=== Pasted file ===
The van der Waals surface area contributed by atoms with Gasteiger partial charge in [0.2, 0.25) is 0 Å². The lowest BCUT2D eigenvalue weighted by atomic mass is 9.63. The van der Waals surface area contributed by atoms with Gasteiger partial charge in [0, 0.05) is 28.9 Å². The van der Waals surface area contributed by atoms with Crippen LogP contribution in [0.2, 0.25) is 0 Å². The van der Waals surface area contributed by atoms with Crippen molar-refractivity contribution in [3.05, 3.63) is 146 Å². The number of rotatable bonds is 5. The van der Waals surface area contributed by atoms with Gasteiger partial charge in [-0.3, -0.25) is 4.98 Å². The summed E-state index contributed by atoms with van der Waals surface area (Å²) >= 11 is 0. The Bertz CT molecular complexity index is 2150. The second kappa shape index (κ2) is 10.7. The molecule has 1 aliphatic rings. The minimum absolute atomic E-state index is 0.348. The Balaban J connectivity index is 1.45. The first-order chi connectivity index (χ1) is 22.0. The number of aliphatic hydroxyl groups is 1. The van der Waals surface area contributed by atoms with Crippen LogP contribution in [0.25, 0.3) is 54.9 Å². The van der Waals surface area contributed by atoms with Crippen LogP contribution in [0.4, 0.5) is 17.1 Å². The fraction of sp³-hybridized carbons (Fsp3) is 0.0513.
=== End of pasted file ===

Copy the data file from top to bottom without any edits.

The van der Waals surface area contributed by atoms with Gasteiger partial charge in [0.2, 0.25) is 0 Å². The lowest BCUT2D eigenvalue weighted by atomic mass is 9.63. The van der Waals surface area contributed by atoms with Gasteiger partial charge in [0, 0.05) is 28.9 Å². The van der Waals surface area contributed by atoms with Crippen LogP contribution in [0.2, 0.25) is 0 Å². The van der Waals surface area contributed by atoms with Crippen molar-refractivity contribution in [3.05, 3.63) is 146 Å². The number of rotatable bonds is 5. The van der Waals surface area contributed by atoms with Gasteiger partial charge in [-0.3, -0.25) is 4.98 Å². The summed E-state index contributed by atoms with van der Waals surface area (Å²) >= 11 is 0. The Bertz CT molecular complexity index is 2150. The second kappa shape index (κ2) is 10.7. The molecule has 1 aliphatic rings. The minimum absolute atomic E-state index is 0.348. The Balaban J connectivity index is 1.45. The first-order chi connectivity index (χ1) is 22.0. The number of aliphatic hydroxyl groups is 1. The van der Waals surface area contributed by atoms with Crippen LogP contribution in [0.25, 0.3) is 54.9 Å². The van der Waals surface area contributed by atoms with Crippen LogP contribution in [0.4, 0.5) is 17.1 Å². The fraction of sp³-hybridized carbons (Fsp3) is 0.0513.